Saxophonist Kurtis Adams could scarcely have chosen a more apt title for this release, an eclectic-minded assemblage drawn from a wide variety of musical genres, including classical.
The opening "Blue Fox," has a distinctly West Coast "Cool School" feel, a style to which Adams has rendered homage elsewhere. Here, Adams gives a sense of what Gerry Mulligan
might have sounded like had he played tenor.
The following "The Ocean" immediately makes a dramatic shift to Chopin, indicative of Adams' academic background (he is currently Director of Jazz Studies at Shepherd University). Marked by the back- and-forth shift between major and minor tonalities characteristic of Eastern European music, it features pianist Nathan Lincoln-Decusatis blending jazz and classical voicings nicely in his extended solo.
Adams gives all three sidemen equal time as soloists. Bassist Blake Meister's excursion on "The Invincible Man" is notable for combining a nimble-fingered attack with a full, rounded tone, while Adams' plaintive commentary implies an ironic statement about human self- delusionno man is invincible, of course, a fact of life often forgotten by many.
"Arrhythmia" is post-bop with a tinge of the avant-garde, while "3 Degrees" moves into the realm of Bartók and Cage. In "3 Degrees," an adagio series of three-note piano figures underpins a discordia concors
exploration by the saxophone and bass. Eventually, the minimalist harmonics fill out, and contradictions are teased into final resolution.
All but two cuts are Adams compositions, showing the strength of his writing chops (which in 2005 garnered him the Best Original Composition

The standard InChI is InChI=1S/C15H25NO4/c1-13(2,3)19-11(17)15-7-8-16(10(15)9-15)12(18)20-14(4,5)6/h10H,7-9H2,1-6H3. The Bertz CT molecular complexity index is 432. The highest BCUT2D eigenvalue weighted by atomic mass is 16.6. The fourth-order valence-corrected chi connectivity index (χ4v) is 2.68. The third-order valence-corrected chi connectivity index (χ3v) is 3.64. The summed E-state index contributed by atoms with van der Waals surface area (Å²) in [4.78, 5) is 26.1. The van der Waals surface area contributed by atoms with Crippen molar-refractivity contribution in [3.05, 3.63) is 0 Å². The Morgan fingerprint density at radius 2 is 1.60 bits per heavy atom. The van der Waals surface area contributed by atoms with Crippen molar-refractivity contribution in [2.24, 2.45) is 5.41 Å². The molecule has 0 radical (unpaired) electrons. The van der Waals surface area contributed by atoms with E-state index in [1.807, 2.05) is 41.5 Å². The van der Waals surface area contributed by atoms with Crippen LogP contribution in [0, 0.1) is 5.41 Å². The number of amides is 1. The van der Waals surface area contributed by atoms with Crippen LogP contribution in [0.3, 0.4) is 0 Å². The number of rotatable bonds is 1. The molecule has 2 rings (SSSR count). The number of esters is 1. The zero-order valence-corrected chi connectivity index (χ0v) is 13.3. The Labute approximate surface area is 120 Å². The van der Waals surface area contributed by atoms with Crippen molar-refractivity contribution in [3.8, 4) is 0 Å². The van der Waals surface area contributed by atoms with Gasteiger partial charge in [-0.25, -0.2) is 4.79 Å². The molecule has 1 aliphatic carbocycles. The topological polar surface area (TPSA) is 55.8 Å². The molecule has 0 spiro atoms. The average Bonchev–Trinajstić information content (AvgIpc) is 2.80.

award from Downbeat Magazine
for his tune, "Instable Mate?"). Lincoln-Decusatis contributes "Peacocking," a strut that is definitely a pianist's tune, complete with thematic parallel sixths and occasional minor seconds marking it as a nod to Monk.
Throughout, Lincoln-Decusatis' piano offers hints and suggestions Tommy Flanagan
, Horace Silver
, Keith Jarrett
, Bill Evans
, McCoy Tyner
- -pointing to a musician who has absorbed the stylistic vocabularies of the greats and distilled them into his own personal approach, both muscular and lyrical.
The quartet's overall interplay is tight, and Andrew Yore's empathetic drumming is garnished with several tasty solo excursions.
The collection closes with a ballad, without which no jazz CD is complete. Its title, "Bye Starlight," a clever bit of wordplay, alludes to Victor Young's classic tune about Stella. It also refers to one of music's most time-honored subjectsone that presents the challenge of evoking the celestial without being saccharine about it. Adams and his cohorts, including Meister soloing con arco
, meet that challenge admirably.
All told, Collage
is an interestingly disparate assortment that well rewards listening and is highly recommended.